This rat/mouse world is almost as violent and rich in folklore as the rabbit world of Watership Down. The book is certainly not for cat lovers; the cats in this fantasy world are downright evil. Hopper is a bit slow on the uptake and naive, and his sister, Pinkie, is so full of herself that one is tempted to shake her out of her pride and foolhardiness.
The characters and the plot twists carry this 313 page introduction to the utopian/dystopian world of Atlantia. Hopper is endearing if dim. His friend Zucker the Rat Prince is hilariously brave and faithful. The Emperor Titus, Zucker’s father, is enigmatic in a Star Wars Darth Vader way. It took a while for this reader to figure out whether Titus was a good guy, misunderstood, or a really bad guy. (My only excuse is that it takes Hopper a lot longer to figure things out.) Zucker’s friend, Firren, is undeveloped as yet, but promising. And Pinkie is annoying.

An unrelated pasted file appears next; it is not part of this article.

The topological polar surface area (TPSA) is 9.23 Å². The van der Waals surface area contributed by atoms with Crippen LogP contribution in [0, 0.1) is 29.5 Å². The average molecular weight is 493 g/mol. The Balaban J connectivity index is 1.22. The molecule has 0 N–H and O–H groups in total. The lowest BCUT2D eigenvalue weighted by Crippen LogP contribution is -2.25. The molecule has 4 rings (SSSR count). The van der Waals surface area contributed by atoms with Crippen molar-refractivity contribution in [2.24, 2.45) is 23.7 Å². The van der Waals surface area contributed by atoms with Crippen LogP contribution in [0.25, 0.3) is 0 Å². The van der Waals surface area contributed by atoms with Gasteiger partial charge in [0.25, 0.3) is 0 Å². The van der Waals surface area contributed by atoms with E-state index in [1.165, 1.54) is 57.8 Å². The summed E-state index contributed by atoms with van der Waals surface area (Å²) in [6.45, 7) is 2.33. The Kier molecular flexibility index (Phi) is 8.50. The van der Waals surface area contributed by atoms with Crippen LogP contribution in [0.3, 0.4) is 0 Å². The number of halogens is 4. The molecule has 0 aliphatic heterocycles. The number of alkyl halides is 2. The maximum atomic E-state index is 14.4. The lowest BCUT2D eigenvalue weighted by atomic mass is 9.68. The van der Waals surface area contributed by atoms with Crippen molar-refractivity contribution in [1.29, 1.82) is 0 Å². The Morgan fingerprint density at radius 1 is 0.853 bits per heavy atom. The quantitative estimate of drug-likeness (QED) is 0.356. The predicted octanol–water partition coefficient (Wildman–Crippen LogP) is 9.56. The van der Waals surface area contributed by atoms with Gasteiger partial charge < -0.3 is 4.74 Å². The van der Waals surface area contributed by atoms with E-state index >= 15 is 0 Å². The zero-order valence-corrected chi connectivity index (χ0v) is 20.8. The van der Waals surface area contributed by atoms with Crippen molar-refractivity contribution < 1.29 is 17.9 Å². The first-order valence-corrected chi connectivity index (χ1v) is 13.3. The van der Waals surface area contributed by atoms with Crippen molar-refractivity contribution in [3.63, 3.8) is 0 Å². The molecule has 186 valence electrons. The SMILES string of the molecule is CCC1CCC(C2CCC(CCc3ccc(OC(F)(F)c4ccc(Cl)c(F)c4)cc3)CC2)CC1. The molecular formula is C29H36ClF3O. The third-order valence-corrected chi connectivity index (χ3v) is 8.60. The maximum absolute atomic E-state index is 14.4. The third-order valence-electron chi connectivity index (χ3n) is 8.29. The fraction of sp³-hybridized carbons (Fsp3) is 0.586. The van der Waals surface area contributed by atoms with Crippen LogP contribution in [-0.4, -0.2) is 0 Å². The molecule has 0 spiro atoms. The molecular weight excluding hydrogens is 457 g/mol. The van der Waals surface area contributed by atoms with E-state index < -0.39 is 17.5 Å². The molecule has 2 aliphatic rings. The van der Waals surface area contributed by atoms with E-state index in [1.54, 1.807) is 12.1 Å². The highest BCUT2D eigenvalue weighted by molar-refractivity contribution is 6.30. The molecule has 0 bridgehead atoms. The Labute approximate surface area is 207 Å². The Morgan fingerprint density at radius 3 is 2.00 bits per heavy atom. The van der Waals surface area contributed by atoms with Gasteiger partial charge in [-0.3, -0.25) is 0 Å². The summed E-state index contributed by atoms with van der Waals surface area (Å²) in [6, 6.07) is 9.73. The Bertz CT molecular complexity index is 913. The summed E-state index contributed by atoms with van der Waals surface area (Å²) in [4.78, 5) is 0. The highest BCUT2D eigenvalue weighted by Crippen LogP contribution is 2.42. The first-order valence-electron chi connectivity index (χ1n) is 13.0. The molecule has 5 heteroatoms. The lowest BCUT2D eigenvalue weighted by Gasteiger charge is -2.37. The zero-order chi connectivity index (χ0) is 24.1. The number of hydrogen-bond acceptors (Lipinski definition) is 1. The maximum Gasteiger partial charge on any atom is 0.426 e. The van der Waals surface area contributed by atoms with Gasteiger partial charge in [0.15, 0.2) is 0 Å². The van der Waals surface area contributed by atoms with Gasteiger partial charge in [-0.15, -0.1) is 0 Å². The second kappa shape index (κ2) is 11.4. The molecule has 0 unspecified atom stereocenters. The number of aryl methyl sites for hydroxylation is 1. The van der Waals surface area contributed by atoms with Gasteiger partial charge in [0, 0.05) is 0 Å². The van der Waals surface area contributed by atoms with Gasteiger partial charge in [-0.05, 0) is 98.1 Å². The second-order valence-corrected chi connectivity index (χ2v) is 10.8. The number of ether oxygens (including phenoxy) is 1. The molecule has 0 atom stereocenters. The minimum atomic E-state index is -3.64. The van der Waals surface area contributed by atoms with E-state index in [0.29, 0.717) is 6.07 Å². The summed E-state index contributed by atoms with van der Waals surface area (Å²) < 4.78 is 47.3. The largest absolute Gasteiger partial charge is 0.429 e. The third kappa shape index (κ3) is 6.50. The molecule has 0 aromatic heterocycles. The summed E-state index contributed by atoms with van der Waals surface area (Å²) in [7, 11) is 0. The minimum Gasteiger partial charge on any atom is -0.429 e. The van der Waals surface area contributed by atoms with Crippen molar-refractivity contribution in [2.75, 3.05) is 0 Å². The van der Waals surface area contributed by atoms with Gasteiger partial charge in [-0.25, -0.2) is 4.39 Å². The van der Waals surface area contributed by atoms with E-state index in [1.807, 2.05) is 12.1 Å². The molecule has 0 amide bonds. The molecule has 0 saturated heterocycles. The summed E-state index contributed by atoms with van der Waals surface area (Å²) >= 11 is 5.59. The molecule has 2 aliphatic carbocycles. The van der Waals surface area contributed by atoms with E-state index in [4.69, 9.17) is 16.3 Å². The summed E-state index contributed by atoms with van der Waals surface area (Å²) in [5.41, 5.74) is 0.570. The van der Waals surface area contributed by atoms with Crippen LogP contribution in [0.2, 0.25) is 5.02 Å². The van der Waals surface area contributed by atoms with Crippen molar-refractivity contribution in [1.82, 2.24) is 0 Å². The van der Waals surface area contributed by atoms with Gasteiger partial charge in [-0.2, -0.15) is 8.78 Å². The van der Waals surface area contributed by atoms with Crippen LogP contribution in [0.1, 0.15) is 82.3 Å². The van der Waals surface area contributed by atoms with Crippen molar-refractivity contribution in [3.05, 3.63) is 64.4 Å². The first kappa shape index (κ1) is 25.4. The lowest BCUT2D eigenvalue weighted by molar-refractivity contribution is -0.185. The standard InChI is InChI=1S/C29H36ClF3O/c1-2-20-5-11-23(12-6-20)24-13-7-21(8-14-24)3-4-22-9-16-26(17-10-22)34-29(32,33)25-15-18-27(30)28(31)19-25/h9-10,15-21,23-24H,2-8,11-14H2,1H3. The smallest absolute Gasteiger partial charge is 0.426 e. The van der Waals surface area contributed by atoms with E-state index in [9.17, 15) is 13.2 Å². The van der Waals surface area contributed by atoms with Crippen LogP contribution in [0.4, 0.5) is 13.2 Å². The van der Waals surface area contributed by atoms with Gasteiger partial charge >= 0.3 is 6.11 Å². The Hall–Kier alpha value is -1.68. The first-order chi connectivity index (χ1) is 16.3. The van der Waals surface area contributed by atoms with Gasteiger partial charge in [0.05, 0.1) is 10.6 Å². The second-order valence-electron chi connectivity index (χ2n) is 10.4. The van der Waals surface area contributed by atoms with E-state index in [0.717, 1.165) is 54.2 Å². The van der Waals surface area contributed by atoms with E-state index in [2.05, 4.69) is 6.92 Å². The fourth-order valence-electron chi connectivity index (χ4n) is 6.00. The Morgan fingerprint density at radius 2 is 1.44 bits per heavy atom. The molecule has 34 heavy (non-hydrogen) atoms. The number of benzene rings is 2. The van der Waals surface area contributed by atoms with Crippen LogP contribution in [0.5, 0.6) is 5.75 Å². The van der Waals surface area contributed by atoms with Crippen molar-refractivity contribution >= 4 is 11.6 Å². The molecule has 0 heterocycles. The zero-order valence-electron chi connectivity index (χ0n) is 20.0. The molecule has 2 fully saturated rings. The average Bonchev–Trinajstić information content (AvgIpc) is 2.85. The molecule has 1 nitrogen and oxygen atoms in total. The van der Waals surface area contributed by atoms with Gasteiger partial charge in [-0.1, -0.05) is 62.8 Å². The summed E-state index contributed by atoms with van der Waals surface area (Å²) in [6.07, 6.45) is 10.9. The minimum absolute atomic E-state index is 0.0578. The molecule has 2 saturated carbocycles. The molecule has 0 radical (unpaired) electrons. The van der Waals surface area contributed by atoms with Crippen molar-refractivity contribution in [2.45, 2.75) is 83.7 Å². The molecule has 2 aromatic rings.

I should also mention the illustrations by Vivienne To. They’re brilliant. I’m no art critic, but I can say that I paid attention to the illustrations far more than I usually do, and they added a great deal to my understanding and enjoyment of the story.
Mouseheart is obviously the beginning of a series. The ending reveals that: “A war had begun. Somehow Zucker and his new friends were going to have to win it. Deep in his heart, he knew that they would.” If you want to learn more about the world or about the follow-up books in the series, you can try the Mouseheart website. The second book, Hopper’s Destiny, is promised for March 2015, and the third book is as yet unnamed and without a projected publication date.